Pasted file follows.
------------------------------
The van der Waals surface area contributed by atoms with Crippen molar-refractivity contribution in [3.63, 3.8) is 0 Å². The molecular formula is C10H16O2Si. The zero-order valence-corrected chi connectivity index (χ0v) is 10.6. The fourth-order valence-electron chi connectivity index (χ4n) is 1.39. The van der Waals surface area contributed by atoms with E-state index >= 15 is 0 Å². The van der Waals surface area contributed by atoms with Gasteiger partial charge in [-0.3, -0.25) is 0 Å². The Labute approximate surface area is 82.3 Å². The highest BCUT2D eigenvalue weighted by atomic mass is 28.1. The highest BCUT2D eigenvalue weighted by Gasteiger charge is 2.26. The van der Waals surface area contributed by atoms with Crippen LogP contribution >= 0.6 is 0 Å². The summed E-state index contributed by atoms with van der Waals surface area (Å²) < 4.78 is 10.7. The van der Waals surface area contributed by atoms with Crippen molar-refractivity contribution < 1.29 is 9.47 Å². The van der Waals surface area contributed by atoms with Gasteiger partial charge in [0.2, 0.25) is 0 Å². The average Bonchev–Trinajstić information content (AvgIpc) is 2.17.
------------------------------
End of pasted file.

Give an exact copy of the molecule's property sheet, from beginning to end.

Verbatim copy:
The van der Waals surface area contributed by atoms with Crippen molar-refractivity contribution in [3.63, 3.8) is 0 Å². The molecular formula is C10H16O2Si. The zero-order valence-corrected chi connectivity index (χ0v) is 10.6. The fourth-order valence-electron chi connectivity index (χ4n) is 1.39. The van der Waals surface area contributed by atoms with E-state index >= 15 is 0 Å². The van der Waals surface area contributed by atoms with Gasteiger partial charge in [-0.3, -0.25) is 0 Å². The Labute approximate surface area is 82.3 Å². The highest BCUT2D eigenvalue weighted by atomic mass is 28.1. The highest BCUT2D eigenvalue weighted by Gasteiger charge is 2.26. The van der Waals surface area contributed by atoms with Crippen LogP contribution >= 0.6 is 0 Å². The summed E-state index contributed by atoms with van der Waals surface area (Å²) < 4.78 is 10.7. The van der Waals surface area contributed by atoms with Crippen molar-refractivity contribution < 1.29 is 9.47 Å². The van der Waals surface area contributed by atoms with Gasteiger partial charge in [0.2, 0.25) is 0 Å². The average Bonchev–Trinajstić information content (AvgIpc) is 2.17.